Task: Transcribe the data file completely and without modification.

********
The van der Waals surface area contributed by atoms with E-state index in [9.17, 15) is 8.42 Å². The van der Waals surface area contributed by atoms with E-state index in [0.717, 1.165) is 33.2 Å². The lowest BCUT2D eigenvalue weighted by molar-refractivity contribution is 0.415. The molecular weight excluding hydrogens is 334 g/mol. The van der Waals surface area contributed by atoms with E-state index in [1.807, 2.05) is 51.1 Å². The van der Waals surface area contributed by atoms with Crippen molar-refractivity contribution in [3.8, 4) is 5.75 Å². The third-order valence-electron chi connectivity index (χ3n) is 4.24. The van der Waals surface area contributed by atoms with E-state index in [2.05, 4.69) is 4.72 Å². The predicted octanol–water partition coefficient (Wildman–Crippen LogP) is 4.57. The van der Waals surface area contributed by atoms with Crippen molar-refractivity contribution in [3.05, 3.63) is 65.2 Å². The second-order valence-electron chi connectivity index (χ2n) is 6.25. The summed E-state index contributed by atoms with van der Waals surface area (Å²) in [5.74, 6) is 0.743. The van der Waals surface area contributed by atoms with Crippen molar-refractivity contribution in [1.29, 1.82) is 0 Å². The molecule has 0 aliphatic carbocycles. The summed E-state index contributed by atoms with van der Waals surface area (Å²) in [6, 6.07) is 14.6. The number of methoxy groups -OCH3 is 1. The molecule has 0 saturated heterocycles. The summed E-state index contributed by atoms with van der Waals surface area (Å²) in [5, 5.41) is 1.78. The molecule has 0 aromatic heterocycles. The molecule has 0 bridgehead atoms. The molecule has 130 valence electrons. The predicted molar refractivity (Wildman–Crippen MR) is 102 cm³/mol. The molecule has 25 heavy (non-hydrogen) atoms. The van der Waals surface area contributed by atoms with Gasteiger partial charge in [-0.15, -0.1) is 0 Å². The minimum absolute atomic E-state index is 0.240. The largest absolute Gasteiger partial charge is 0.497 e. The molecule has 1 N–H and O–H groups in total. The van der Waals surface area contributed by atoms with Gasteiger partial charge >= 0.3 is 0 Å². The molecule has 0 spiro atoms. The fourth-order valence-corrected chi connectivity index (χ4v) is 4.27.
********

The van der Waals surface area contributed by atoms with E-state index in [9.17, 15) is 8.42 Å². The van der Waals surface area contributed by atoms with E-state index in [0.717, 1.165) is 33.2 Å². The lowest BCUT2D eigenvalue weighted by molar-refractivity contribution is 0.415. The molecular weight excluding hydrogens is 334 g/mol. The van der Waals surface area contributed by atoms with E-state index in [1.807, 2.05) is 51.1 Å². The van der Waals surface area contributed by atoms with Crippen molar-refractivity contribution in [3.8, 4) is 5.75 Å². The third-order valence-electron chi connectivity index (χ3n) is 4.24. The van der Waals surface area contributed by atoms with E-state index in [2.05, 4.69) is 4.72 Å². The predicted octanol–water partition coefficient (Wildman–Crippen LogP) is 4.57. The van der Waals surface area contributed by atoms with Crippen molar-refractivity contribution in [3.05, 3.63) is 65.2 Å². The second-order valence-electron chi connectivity index (χ2n) is 6.25. The summed E-state index contributed by atoms with van der Waals surface area (Å²) in [5.74, 6) is 0.743. The van der Waals surface area contributed by atoms with Crippen molar-refractivity contribution in [1.29, 1.82) is 0 Å². The molecule has 0 aliphatic carbocycles. The summed E-state index contributed by atoms with van der Waals surface area (Å²) in [6, 6.07) is 14.6. The number of methoxy groups -OCH3 is 1. The molecule has 0 saturated heterocycles. The summed E-state index contributed by atoms with van der Waals surface area (Å²) in [5, 5.41) is 1.78. The molecule has 0 aromatic heterocycles. The molecule has 0 bridgehead atoms. The molecule has 130 valence electrons. The predicted molar refractivity (Wildman–Crippen MR) is 102 cm³/mol. The molecule has 25 heavy (non-hydrogen) atoms. The van der Waals surface area contributed by atoms with Gasteiger partial charge in [-0.15, -0.1) is 0 Å². The minimum absolute atomic E-state index is 0.240. The largest absolute Gasteiger partial charge is 0.497 e. The molecule has 1 N–H and O–H groups in total. The van der Waals surface area contributed by atoms with Gasteiger partial charge >= 0.3 is 0 Å². The molecule has 0 spiro atoms. The fourth-order valence-corrected chi connectivity index (χ4v) is 4.27.